John H Butterfoss, his wives, and two daughters, Laura and Sarah, are entered at Find A Grave in Mount Hope Cemetery in Lambertville, Hunterdon County, New Jersey. There was confusion about the wives, but that was cleared up as per my suggestions. There are no pictures of the stones, if there are any.

Online family trees are not sure if John Butterfoss had one or two wives, nevermind who the parents were of Catharine Dunn. (But one has pictures of the family! John, all five children, and probably Ann- not Catharine, based on the age of the youngest child.)

I was going to leave this open for now as a mystery. But I stumbled upon a connection while reviewing the widow of Nathaniel Dunn, Sarah Adams. I was not going to bore you with her census entries of 1860, 1870, and 1880. I reviewed them myself.

You need to see 1880. I already had Mary A Butterfoss, born 1852, in my tree. She is enumerated twice.  Once with Sarah Dunn in Trenton and again with her parents in Lambertville. When entering members of a household from a census into the family tree, my practice is to enter everyone- lodgers, boarders, servants. They are usually family, or become family.

When I looked for a Butterfoss initially, I only looked to the sparse ancestors of my Catherine B Dunn (1865-1944). I should have looked for Butterfoss in my entire tree, not just in the ancestors of Catherine B Dunn.

This is the clue sitting in front of me for years. Darn it. This is the right Mary Butterfoss because "tinning store" is what her father's factory was called.

Mary was a niece of Sarah Keller. Sarah was born around 1833, and was the widow of James Burroughs Keller and the daughter of Nathaniel Dunn (the original tail end of the this story) and Sarah Adams (1796-1882). We know that Mary Butterfoss' mother was Catharine Dunn, born around 1825.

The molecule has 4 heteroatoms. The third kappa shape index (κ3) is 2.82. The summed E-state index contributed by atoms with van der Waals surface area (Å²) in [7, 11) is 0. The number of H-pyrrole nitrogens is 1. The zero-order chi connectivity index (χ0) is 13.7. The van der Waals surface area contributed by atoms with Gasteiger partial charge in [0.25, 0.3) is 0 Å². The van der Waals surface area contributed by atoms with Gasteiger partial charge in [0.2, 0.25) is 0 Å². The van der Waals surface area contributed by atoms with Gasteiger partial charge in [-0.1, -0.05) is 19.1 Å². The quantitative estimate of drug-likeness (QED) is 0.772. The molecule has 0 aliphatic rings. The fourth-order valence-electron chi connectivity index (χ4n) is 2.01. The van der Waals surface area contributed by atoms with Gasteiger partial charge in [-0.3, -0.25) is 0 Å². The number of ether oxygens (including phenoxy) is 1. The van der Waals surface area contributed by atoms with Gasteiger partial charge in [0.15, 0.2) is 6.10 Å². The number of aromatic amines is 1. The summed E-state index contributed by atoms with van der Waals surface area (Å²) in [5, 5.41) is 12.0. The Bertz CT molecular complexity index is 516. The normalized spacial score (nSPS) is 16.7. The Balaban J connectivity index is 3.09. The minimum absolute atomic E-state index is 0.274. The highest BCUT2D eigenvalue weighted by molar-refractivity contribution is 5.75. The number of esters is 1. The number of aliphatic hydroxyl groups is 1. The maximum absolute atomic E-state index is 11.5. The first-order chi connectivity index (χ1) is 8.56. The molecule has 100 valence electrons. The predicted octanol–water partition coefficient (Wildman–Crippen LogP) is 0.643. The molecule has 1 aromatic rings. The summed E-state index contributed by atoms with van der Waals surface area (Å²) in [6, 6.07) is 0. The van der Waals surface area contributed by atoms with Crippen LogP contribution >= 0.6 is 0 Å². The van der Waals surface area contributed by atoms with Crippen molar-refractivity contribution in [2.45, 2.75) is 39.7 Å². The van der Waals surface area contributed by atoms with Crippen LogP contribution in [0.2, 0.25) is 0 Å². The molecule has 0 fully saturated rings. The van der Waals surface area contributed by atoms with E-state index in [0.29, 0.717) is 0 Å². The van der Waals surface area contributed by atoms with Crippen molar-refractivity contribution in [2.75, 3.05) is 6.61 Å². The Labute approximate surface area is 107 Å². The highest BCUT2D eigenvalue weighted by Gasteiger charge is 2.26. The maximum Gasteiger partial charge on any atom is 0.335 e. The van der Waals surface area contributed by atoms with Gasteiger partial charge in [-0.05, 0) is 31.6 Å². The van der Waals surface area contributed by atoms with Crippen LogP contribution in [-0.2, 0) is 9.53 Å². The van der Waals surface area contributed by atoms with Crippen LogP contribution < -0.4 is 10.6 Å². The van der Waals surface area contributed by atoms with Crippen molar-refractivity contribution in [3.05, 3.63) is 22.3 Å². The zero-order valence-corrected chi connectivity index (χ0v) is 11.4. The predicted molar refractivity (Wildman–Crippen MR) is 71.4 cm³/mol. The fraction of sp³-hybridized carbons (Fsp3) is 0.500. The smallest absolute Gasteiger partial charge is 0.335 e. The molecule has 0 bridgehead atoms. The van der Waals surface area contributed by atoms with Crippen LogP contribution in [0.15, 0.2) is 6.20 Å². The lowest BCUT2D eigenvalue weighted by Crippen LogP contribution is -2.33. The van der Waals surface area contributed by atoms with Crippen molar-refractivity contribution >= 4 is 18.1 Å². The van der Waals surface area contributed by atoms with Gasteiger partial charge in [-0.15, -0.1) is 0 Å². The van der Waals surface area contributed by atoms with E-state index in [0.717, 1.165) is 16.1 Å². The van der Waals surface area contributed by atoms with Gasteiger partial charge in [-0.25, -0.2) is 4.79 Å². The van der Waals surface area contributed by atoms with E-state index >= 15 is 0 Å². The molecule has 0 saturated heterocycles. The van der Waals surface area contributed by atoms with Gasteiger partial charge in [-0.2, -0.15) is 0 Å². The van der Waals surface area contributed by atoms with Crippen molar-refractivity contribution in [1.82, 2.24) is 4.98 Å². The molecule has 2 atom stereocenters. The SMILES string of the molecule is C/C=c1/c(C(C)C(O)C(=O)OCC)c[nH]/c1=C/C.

It is plausible that Sarah Dunn, born 1833, and Catharine Dunn, born 1825, were daughters of Nathaniel Dunn and Sarah Adams. Going back to the 1830 census, there is room for another little girl in Catharine's age range in the household, though not in the 1840 census.

I have to revise one of the paragraphs above to read:
Nathaniel Dunn and Sarah Adams had at least four five children:
-Ezra Adams Dunn, born about 1821 (the father of Catherine B Dunn), married Hermoin Dunlop.
-Lucy Ann Dunn, born about 1822, married George P Sweet, then John S Seal.
-Catharine A Dunn, born about 1825, married John H Butterfoss.
-Sarah B Dunn, born about 1833, married James Burroughs Keller.
-David T Dunn, born about 1836, married Lucy M Smith.

Sarah Butterfoss, a daughter of Catharine Dunn (born 1825), had a passport with a photo. She would have been a first cousin to my Catherine B Dunn if the above construct is correct. I think they resemble each other.

Sarah was still traveling the globe in 1922, one year before she died at age 70.

The tail end remains in place but another branch is squeezed in. Welcome to the family, Butterfoss/Dunn descendants.